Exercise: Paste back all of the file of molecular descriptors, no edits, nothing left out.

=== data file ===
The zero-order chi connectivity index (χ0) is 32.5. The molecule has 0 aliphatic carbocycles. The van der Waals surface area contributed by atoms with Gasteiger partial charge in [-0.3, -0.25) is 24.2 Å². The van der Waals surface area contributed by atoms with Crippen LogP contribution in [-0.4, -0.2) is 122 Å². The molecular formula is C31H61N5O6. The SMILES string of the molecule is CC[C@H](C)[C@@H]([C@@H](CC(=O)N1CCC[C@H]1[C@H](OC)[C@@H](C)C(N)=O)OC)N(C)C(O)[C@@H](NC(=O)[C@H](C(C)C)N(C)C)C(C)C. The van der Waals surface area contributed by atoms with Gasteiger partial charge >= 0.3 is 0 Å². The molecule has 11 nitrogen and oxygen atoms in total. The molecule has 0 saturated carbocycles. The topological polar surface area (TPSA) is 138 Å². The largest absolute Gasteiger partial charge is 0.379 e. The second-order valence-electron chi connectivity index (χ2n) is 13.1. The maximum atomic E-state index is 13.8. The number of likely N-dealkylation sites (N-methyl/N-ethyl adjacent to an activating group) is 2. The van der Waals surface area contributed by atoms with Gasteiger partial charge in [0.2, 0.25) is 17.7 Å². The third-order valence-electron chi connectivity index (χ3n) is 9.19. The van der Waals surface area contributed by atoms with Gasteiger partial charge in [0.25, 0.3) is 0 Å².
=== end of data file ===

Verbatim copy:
The zero-order chi connectivity index (χ0) is 32.5. The molecule has 0 aliphatic carbocycles. The van der Waals surface area contributed by atoms with Gasteiger partial charge in [-0.3, -0.25) is 24.2 Å². The van der Waals surface area contributed by atoms with Crippen LogP contribution in [-0.4, -0.2) is 122 Å². The molecular formula is C31H61N5O6. The SMILES string of the molecule is CC[C@H](C)[C@@H]([C@@H](CC(=O)N1CCC[C@H]1[C@H](OC)[C@@H](C)C(N)=O)OC)N(C)C(O)[C@@H](NC(=O)[C@H](C(C)C)N(C)C)C(C)C. The van der Waals surface area contributed by atoms with Gasteiger partial charge >= 0.3 is 0 Å². The molecule has 11 nitrogen and oxygen atoms in total. The molecule has 0 saturated carbocycles. The topological polar surface area (TPSA) is 138 Å². The largest absolute Gasteiger partial charge is 0.379 e. The second-order valence-electron chi connectivity index (χ2n) is 13.1. The maximum atomic E-state index is 13.8. The number of likely N-dealkylation sites (N-methyl/N-ethyl adjacent to an activating group) is 2. The van der Waals surface area contributed by atoms with Gasteiger partial charge in [0.2, 0.25) is 17.7 Å². The third-order valence-electron chi connectivity index (χ3n) is 9.19. The van der Waals surface area contributed by atoms with Gasteiger partial charge in [0.25, 0.3) is 0 Å².